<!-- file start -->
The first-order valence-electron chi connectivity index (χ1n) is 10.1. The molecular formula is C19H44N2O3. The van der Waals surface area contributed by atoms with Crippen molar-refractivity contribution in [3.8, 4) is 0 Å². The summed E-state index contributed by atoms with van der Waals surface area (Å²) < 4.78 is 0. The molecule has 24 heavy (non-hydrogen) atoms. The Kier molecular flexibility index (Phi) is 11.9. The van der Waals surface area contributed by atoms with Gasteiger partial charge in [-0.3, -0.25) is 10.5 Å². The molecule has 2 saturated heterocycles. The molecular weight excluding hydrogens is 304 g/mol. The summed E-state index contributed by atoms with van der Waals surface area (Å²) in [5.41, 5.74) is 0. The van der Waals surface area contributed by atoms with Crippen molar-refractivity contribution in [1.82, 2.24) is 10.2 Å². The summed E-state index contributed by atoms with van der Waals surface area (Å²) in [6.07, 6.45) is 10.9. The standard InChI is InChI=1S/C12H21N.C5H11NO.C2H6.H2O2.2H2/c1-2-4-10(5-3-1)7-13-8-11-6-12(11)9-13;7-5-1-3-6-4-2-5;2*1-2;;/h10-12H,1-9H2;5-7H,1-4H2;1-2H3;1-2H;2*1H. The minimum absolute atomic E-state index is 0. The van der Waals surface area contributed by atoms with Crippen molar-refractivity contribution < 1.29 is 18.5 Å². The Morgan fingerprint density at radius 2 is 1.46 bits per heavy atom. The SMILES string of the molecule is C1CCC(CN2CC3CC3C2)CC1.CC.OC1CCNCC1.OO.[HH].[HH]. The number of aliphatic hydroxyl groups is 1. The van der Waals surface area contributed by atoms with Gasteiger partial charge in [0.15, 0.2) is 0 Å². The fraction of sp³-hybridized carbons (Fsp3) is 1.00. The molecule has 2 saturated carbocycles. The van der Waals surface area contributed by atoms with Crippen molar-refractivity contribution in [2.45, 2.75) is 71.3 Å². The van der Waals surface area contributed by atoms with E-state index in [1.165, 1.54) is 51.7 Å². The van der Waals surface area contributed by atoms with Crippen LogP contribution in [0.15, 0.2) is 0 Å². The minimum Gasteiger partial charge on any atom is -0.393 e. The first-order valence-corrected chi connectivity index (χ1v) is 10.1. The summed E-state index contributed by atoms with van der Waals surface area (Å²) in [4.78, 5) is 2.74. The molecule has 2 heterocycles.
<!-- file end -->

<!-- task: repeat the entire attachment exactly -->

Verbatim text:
The first-order valence-electron chi connectivity index (χ1n) is 10.1. The molecular formula is C19H44N2O3. The van der Waals surface area contributed by atoms with Crippen molar-refractivity contribution in [3.8, 4) is 0 Å². The summed E-state index contributed by atoms with van der Waals surface area (Å²) < 4.78 is 0. The molecule has 24 heavy (non-hydrogen) atoms. The Kier molecular flexibility index (Phi) is 11.9. The van der Waals surface area contributed by atoms with Gasteiger partial charge in [-0.3, -0.25) is 10.5 Å². The molecule has 2 saturated heterocycles. The molecular weight excluding hydrogens is 304 g/mol. The summed E-state index contributed by atoms with van der Waals surface area (Å²) in [5.41, 5.74) is 0. The van der Waals surface area contributed by atoms with Crippen molar-refractivity contribution in [1.82, 2.24) is 10.2 Å². The summed E-state index contributed by atoms with van der Waals surface area (Å²) in [6.07, 6.45) is 10.9. The standard InChI is InChI=1S/C12H21N.C5H11NO.C2H6.H2O2.2H2/c1-2-4-10(5-3-1)7-13-8-11-6-12(11)9-13;7-5-1-3-6-4-2-5;2*1-2;;/h10-12H,1-9H2;5-7H,1-4H2;1-2H3;1-2H;2*1H. The minimum absolute atomic E-state index is 0. The van der Waals surface area contributed by atoms with Crippen molar-refractivity contribution < 1.29 is 18.5 Å². The Morgan fingerprint density at radius 2 is 1.46 bits per heavy atom. The SMILES string of the molecule is C1CCC(CN2CC3CC3C2)CC1.CC.OC1CCNCC1.OO.[HH].[HH]. The number of aliphatic hydroxyl groups is 1. The van der Waals surface area contributed by atoms with Gasteiger partial charge in [0.15, 0.2) is 0 Å². The fraction of sp³-hybridized carbons (Fsp3) is 1.00. The molecule has 2 saturated carbocycles. The van der Waals surface area contributed by atoms with Crippen molar-refractivity contribution in [2.45, 2.75) is 71.3 Å². The van der Waals surface area contributed by atoms with E-state index in [1.165, 1.54) is 51.7 Å². The van der Waals surface area contributed by atoms with Crippen LogP contribution in [0.15, 0.2) is 0 Å². The minimum Gasteiger partial charge on any atom is -0.393 e. The first-order valence-corrected chi connectivity index (χ1v) is 10.1. The summed E-state index contributed by atoms with van der Waals surface area (Å²) in [4.78, 5) is 2.74. The molecule has 2 heterocycles.